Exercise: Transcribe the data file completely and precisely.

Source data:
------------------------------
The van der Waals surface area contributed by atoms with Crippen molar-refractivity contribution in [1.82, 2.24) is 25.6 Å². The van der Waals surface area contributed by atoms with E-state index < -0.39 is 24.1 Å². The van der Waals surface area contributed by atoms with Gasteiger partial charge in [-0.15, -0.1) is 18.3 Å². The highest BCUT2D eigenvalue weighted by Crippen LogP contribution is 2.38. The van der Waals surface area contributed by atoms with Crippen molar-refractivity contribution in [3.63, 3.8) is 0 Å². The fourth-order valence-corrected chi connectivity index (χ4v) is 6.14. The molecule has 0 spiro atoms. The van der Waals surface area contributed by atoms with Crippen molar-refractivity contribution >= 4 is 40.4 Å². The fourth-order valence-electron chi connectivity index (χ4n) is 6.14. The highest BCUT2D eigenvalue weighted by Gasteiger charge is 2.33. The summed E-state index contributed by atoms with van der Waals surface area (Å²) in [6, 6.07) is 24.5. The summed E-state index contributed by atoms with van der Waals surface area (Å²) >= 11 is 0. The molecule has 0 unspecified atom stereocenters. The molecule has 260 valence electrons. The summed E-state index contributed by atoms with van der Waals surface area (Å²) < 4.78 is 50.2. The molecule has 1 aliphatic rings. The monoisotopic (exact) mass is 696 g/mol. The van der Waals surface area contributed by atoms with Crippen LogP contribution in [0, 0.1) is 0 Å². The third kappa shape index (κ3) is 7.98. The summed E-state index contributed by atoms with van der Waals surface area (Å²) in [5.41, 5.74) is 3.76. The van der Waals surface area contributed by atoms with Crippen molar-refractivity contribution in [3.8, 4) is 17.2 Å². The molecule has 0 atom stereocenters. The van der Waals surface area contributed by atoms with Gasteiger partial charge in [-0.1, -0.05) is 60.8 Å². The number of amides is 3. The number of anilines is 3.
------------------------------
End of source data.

The van der Waals surface area contributed by atoms with Crippen molar-refractivity contribution in [1.82, 2.24) is 25.6 Å². The van der Waals surface area contributed by atoms with E-state index < -0.39 is 24.1 Å². The van der Waals surface area contributed by atoms with Gasteiger partial charge in [-0.15, -0.1) is 18.3 Å². The highest BCUT2D eigenvalue weighted by Crippen LogP contribution is 2.38. The van der Waals surface area contributed by atoms with Crippen molar-refractivity contribution in [3.63, 3.8) is 0 Å². The fourth-order valence-corrected chi connectivity index (χ4v) is 6.14. The molecule has 0 spiro atoms. The van der Waals surface area contributed by atoms with Crippen molar-refractivity contribution >= 4 is 40.4 Å². The fourth-order valence-electron chi connectivity index (χ4n) is 6.14. The highest BCUT2D eigenvalue weighted by Gasteiger charge is 2.33. The summed E-state index contributed by atoms with van der Waals surface area (Å²) in [6, 6.07) is 24.5. The summed E-state index contributed by atoms with van der Waals surface area (Å²) >= 11 is 0. The molecule has 0 unspecified atom stereocenters. The molecule has 260 valence electrons. The summed E-state index contributed by atoms with van der Waals surface area (Å²) < 4.78 is 50.2. The molecule has 1 aliphatic rings. The monoisotopic (exact) mass is 696 g/mol. The van der Waals surface area contributed by atoms with Crippen LogP contribution in [0, 0.1) is 0 Å². The third kappa shape index (κ3) is 7.98. The summed E-state index contributed by atoms with van der Waals surface area (Å²) in [5.41, 5.74) is 3.76. The van der Waals surface area contributed by atoms with Crippen molar-refractivity contribution in [3.8, 4) is 17.2 Å². The molecule has 0 atom stereocenters. The van der Waals surface area contributed by atoms with Gasteiger partial charge in [-0.1, -0.05) is 60.8 Å². The number of amides is 3. The number of anilines is 3.